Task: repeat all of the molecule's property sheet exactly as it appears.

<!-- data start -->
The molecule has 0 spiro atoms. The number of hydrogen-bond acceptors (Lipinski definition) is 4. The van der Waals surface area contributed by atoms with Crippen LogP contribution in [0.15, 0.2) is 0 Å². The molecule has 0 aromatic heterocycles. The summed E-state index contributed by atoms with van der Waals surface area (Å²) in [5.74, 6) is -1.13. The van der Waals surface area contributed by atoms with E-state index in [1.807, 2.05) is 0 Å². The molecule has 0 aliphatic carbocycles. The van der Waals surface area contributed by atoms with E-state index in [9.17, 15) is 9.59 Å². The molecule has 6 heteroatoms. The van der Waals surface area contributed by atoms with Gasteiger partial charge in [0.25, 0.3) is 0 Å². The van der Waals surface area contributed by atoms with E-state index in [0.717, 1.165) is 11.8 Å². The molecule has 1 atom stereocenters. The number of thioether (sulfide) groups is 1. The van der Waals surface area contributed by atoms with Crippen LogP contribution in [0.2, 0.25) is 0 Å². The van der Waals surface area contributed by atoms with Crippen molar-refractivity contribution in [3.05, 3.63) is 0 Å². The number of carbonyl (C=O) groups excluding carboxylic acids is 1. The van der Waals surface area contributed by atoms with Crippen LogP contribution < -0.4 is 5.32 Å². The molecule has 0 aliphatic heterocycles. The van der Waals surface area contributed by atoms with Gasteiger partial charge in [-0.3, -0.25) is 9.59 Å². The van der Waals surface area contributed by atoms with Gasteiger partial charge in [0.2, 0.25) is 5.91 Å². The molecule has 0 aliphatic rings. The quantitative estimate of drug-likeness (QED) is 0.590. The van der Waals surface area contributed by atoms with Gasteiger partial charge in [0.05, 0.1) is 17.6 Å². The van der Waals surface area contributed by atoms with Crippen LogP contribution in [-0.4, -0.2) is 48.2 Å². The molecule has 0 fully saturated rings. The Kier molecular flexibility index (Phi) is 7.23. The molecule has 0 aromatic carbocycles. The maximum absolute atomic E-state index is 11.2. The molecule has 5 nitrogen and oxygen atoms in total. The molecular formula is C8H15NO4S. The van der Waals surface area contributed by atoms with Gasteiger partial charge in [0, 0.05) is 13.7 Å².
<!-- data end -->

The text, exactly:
The molecule has 0 spiro atoms. The number of hydrogen-bond acceptors (Lipinski definition) is 4. The van der Waals surface area contributed by atoms with Crippen LogP contribution in [0.15, 0.2) is 0 Å². The molecule has 0 aromatic heterocycles. The summed E-state index contributed by atoms with van der Waals surface area (Å²) in [5.74, 6) is -1.13. The van der Waals surface area contributed by atoms with E-state index in [1.807, 2.05) is 0 Å². The molecule has 0 aliphatic carbocycles. The van der Waals surface area contributed by atoms with E-state index in [9.17, 15) is 9.59 Å². The molecule has 6 heteroatoms. The van der Waals surface area contributed by atoms with Gasteiger partial charge in [0.25, 0.3) is 0 Å². The van der Waals surface area contributed by atoms with E-state index in [0.717, 1.165) is 11.8 Å². The molecule has 1 atom stereocenters. The number of thioether (sulfide) groups is 1. The van der Waals surface area contributed by atoms with Crippen LogP contribution in [0.2, 0.25) is 0 Å². The van der Waals surface area contributed by atoms with Crippen molar-refractivity contribution in [3.05, 3.63) is 0 Å². The number of carbonyl (C=O) groups excluding carboxylic acids is 1. The van der Waals surface area contributed by atoms with Crippen LogP contribution < -0.4 is 5.32 Å². The molecule has 0 aliphatic heterocycles. The van der Waals surface area contributed by atoms with Gasteiger partial charge in [-0.3, -0.25) is 9.59 Å². The van der Waals surface area contributed by atoms with Gasteiger partial charge in [0.2, 0.25) is 5.91 Å². The molecule has 0 aliphatic rings. The quantitative estimate of drug-likeness (QED) is 0.590. The van der Waals surface area contributed by atoms with Gasteiger partial charge in [0.05, 0.1) is 17.6 Å². The van der Waals surface area contributed by atoms with Crippen LogP contribution in [-0.4, -0.2) is 48.2 Å². The molecule has 0 fully saturated rings. The Kier molecular flexibility index (Phi) is 7.23. The molecule has 0 aromatic carbocycles. The maximum absolute atomic E-state index is 11.2. The molecule has 5 nitrogen and oxygen atoms in total. The molecular formula is C8H15NO4S. The van der Waals surface area contributed by atoms with Gasteiger partial charge in [0, 0.05) is 13.7 Å².